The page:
Claire Tabouret’s exhibition “I am spacious, singing flesh” at the 2022 Venice Biennale is the artist’s first collateral event in Venice ever.
Through a range of figurative paintings made over the last several years, Tabouret explores variations of the self and identity, using various renderings of women and children from a bygone era that Tabouret lifts from archival photos. These subjects are often in group poses, sometimes double-faced, or wading through foggy landscapes.
Along with these 25 works, Tabouret’s show—which runs from April 23 to November 27 at the Palazzo Cavanis in Dorsoduro—also includes Italian devotional artifacts on loan from a regional museum.
All of the work is a continuation of Tabouret’s probes “about the formation of subjectivity and the construction of identity, underlining fluidities and multiple levels of identification and transformation: of self, other, collective identities, of attempts to understand these in relation to gender and cultural backgrounds, the show’s Paris-based curator Kathryn Weir told ARTNews.
“The search for a curator ended very quickly with Kathryn,” said one of the show’s organizer’s Martin Bremond in an interview with ARTnews. “Her work around performances and identity search has been a key part of her curatorial research. She was the one able to connect Claire’s work to some of the central key ideas of the Biennale.”
To learn more about the exhibition, ARTnews conducted an interview with Tabouret and Weir over email.
In much of Tabouret’s work, her figures— often references to renderings of women from the past donning various costumes— seem to be in obscured environments or states of flux. How does this come into play in these works?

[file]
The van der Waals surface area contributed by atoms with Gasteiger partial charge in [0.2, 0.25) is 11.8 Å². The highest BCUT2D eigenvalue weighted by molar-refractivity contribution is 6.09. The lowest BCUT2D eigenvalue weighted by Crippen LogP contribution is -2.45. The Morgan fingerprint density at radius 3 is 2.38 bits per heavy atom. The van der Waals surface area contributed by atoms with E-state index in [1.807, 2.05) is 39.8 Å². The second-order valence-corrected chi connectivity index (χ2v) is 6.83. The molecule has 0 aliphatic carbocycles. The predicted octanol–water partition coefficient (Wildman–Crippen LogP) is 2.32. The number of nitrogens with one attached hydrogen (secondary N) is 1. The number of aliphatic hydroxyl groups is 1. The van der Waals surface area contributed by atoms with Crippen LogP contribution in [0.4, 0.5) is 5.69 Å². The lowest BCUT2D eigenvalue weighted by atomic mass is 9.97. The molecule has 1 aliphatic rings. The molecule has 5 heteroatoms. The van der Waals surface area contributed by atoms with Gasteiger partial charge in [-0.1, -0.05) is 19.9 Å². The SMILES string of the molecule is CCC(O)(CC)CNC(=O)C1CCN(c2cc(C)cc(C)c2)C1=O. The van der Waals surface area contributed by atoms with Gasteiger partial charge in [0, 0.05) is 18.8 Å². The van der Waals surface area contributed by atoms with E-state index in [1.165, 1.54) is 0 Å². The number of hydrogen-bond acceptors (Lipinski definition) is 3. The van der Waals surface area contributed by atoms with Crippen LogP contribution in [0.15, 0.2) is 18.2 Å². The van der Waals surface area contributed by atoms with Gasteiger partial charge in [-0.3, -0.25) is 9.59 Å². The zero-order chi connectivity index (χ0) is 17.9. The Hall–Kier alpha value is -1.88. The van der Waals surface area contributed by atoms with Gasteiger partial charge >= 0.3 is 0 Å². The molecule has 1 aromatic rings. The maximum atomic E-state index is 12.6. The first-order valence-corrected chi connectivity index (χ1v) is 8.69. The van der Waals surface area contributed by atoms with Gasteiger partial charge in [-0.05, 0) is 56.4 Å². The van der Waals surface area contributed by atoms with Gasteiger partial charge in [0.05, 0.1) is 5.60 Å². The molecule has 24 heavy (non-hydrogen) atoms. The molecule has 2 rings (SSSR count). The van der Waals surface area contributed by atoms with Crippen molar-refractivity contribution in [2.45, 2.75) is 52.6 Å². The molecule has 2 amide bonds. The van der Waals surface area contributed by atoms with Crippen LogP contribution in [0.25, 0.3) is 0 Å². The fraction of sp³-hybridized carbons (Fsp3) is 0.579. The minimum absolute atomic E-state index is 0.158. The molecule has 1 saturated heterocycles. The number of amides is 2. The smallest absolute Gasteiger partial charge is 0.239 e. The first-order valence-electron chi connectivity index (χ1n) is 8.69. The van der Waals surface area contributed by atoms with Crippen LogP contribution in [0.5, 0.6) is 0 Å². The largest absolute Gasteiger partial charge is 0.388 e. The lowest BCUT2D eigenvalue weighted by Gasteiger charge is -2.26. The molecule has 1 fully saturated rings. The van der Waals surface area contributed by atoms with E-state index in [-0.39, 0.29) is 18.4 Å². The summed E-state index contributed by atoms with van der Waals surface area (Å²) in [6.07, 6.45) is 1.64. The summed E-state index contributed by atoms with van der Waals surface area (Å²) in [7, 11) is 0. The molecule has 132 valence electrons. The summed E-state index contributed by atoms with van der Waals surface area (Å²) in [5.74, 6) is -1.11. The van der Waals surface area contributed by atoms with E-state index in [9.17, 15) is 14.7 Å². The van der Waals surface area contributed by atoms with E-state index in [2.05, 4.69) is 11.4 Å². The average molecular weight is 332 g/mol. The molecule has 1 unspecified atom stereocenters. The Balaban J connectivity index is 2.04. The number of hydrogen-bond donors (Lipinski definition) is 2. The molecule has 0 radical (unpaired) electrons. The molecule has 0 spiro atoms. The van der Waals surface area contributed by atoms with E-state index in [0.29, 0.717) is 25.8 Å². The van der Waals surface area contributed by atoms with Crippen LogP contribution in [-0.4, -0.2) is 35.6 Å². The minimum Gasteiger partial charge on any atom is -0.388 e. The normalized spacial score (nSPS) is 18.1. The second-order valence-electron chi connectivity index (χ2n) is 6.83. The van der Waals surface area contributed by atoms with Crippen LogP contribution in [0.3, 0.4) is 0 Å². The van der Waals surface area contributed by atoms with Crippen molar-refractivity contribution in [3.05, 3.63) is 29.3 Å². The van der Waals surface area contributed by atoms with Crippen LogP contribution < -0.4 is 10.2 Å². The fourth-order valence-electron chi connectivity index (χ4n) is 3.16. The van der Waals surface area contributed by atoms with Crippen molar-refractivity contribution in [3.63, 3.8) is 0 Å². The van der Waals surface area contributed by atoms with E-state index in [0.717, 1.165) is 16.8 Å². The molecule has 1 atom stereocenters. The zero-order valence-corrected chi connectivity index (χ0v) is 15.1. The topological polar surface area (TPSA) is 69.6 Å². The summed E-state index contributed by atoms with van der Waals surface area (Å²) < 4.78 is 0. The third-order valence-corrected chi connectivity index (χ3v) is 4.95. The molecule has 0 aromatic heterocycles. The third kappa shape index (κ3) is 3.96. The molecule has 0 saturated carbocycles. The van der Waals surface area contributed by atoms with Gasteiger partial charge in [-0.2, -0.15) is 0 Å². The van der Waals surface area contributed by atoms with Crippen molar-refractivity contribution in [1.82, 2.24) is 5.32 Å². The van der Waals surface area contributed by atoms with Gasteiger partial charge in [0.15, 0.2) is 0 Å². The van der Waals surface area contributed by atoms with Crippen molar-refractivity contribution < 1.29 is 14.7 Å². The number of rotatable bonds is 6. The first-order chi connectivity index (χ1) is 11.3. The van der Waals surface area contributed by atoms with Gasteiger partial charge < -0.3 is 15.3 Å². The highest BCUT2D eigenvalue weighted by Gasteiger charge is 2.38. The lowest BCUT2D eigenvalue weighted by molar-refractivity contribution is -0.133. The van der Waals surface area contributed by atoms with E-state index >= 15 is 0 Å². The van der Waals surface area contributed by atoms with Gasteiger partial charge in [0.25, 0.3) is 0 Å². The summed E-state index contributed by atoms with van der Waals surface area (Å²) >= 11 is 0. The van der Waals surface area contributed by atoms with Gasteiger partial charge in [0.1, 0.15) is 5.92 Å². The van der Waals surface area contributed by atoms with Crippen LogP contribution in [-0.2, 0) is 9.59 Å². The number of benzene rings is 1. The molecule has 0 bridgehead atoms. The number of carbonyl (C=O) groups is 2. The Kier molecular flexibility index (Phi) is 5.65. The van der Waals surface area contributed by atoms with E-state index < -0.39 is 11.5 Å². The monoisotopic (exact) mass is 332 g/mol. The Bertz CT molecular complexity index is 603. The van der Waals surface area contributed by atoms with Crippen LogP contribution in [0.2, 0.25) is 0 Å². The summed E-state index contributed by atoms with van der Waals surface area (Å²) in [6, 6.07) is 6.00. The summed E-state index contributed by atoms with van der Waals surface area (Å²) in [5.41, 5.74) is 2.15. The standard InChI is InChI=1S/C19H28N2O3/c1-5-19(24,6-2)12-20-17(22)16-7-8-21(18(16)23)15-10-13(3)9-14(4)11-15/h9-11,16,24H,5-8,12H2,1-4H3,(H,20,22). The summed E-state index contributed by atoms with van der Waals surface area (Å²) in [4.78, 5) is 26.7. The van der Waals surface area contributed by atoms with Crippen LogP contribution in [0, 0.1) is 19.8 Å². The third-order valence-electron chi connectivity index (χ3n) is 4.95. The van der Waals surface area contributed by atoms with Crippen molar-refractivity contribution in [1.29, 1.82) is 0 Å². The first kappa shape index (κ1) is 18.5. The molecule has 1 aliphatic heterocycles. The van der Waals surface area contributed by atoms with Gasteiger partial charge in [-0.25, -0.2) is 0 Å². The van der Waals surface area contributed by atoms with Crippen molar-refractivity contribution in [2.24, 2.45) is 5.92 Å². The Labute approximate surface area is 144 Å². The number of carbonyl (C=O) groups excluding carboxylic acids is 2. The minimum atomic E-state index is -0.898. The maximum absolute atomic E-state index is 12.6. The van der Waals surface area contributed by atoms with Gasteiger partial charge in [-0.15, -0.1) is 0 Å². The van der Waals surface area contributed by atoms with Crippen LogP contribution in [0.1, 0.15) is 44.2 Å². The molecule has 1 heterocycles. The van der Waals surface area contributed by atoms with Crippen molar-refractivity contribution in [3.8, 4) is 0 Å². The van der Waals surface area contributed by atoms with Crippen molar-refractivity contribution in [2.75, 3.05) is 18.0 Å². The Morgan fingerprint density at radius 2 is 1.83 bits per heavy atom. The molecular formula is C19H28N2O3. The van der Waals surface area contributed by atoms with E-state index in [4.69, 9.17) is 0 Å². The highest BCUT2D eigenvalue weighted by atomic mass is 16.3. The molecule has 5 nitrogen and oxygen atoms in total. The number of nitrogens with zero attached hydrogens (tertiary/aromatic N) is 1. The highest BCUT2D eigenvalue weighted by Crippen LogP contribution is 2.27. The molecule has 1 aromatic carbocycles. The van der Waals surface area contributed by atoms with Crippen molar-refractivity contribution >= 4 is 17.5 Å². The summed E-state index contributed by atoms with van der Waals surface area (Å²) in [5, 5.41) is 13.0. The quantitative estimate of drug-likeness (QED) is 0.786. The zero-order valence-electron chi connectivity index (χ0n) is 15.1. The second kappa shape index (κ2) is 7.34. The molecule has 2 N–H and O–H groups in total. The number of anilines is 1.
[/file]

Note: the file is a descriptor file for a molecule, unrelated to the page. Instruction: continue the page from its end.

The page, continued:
Kathryn Weir: Tabouret’s artistic language unfolds alternative, often mysterious, states of being, and entangles individual identity in broader forces. She toys with costume, makeup, markers of horror, power, and adventure, enacting forms of rebelliousness and resistance, notably of children against adults’ ideas of childhood, and against binary notions of gender. Masks, makeup, and costumes recur in Tabouret’s work, including gas masks and women corseted in leather and hobbled by stilettos; various works from 2015–16 take the work of Georges Bataille as a point of departure, notably the series Les Étreintes as well as orientalist and exoticized portraits of women by painters such as Delacroix and Gauguin.
In La Pieuvre (2015), the female figure sparks ambiguous associations that cross from monstrosity to the super hero to sadomasochist ritual. These processes of transformation go beyond binary categories and create alternative relationships between those depicted and their environment.
How does the theme of transformation unfold in the works on view in this exhibition? How does this relate to self-portraiture?
Claire Tabouret: There is often a visible transformation of the figures in my work, whether it’s through costume, makeup, artificial colors, etc., but I also want the viewer to be confronted by the feeling of change. I’m interested in the point when one thing is turning into another — I want to suspend that moment in time.
Weir: Self-portraiture is a consistent line of Tabouret’s practice that captures fleeting states and more profound transformations. In Self-portrait double (2020), Tabouret metamorphosizes into a two-headed creature; Self-portrait as a vampire (2019), where her lips are smeared with blood, makes a disturbing pendant to earlier depictions of Les Mangeurs (2013), babies with their lips smeared with food.